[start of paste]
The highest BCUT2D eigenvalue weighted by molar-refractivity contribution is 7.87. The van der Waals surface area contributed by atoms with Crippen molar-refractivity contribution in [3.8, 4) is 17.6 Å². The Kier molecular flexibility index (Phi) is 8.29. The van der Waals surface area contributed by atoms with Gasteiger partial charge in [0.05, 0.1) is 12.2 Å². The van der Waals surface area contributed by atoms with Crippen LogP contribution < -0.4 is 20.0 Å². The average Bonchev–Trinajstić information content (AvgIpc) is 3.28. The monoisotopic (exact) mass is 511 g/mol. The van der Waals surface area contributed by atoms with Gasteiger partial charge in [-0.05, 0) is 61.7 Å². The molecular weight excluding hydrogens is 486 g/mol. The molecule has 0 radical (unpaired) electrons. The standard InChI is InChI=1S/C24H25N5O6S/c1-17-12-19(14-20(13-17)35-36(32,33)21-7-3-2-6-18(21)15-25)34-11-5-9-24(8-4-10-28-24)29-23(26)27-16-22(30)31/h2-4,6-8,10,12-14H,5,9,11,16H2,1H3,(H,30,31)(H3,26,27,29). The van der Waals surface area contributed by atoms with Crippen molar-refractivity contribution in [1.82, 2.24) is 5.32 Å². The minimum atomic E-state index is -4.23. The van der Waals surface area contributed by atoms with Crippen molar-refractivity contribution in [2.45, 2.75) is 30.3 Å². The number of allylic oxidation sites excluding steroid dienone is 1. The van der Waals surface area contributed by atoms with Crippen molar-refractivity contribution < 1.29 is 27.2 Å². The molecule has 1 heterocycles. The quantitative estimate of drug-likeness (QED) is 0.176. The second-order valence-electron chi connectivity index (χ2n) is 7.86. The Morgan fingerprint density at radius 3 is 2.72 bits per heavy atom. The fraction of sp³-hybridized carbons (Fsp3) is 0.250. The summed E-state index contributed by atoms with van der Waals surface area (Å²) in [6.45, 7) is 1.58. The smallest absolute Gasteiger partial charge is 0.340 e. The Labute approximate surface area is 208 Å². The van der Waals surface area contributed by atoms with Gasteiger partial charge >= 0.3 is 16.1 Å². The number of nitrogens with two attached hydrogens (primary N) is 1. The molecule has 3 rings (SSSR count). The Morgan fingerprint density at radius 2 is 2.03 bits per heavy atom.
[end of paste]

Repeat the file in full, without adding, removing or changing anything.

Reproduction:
The highest BCUT2D eigenvalue weighted by molar-refractivity contribution is 7.87. The van der Waals surface area contributed by atoms with Crippen molar-refractivity contribution in [3.8, 4) is 17.6 Å². The Kier molecular flexibility index (Phi) is 8.29. The van der Waals surface area contributed by atoms with Gasteiger partial charge in [0.05, 0.1) is 12.2 Å². The van der Waals surface area contributed by atoms with Crippen LogP contribution < -0.4 is 20.0 Å². The average Bonchev–Trinajstić information content (AvgIpc) is 3.28. The monoisotopic (exact) mass is 511 g/mol. The van der Waals surface area contributed by atoms with Gasteiger partial charge in [-0.05, 0) is 61.7 Å². The molecular weight excluding hydrogens is 486 g/mol. The molecule has 0 radical (unpaired) electrons. The standard InChI is InChI=1S/C24H25N5O6S/c1-17-12-19(14-20(13-17)35-36(32,33)21-7-3-2-6-18(21)15-25)34-11-5-9-24(8-4-10-28-24)29-23(26)27-16-22(30)31/h2-4,6-8,10,12-14H,5,9,11,16H2,1H3,(H,30,31)(H3,26,27,29). The van der Waals surface area contributed by atoms with Crippen molar-refractivity contribution in [1.82, 2.24) is 5.32 Å². The minimum atomic E-state index is -4.23. The van der Waals surface area contributed by atoms with Crippen molar-refractivity contribution in [2.45, 2.75) is 30.3 Å². The number of allylic oxidation sites excluding steroid dienone is 1. The van der Waals surface area contributed by atoms with Crippen molar-refractivity contribution < 1.29 is 27.2 Å². The molecule has 1 heterocycles. The quantitative estimate of drug-likeness (QED) is 0.176. The second-order valence-electron chi connectivity index (χ2n) is 7.86. The Morgan fingerprint density at radius 3 is 2.72 bits per heavy atom. The fraction of sp³-hybridized carbons (Fsp3) is 0.250. The summed E-state index contributed by atoms with van der Waals surface area (Å²) in [6.45, 7) is 1.58. The smallest absolute Gasteiger partial charge is 0.340 e. The Labute approximate surface area is 208 Å². The van der Waals surface area contributed by atoms with Gasteiger partial charge >= 0.3 is 16.1 Å². The number of nitrogens with two attached hydrogens (primary N) is 1. The molecule has 3 rings (SSSR count). The Morgan fingerprint density at radius 2 is 2.03 bits per heavy atom.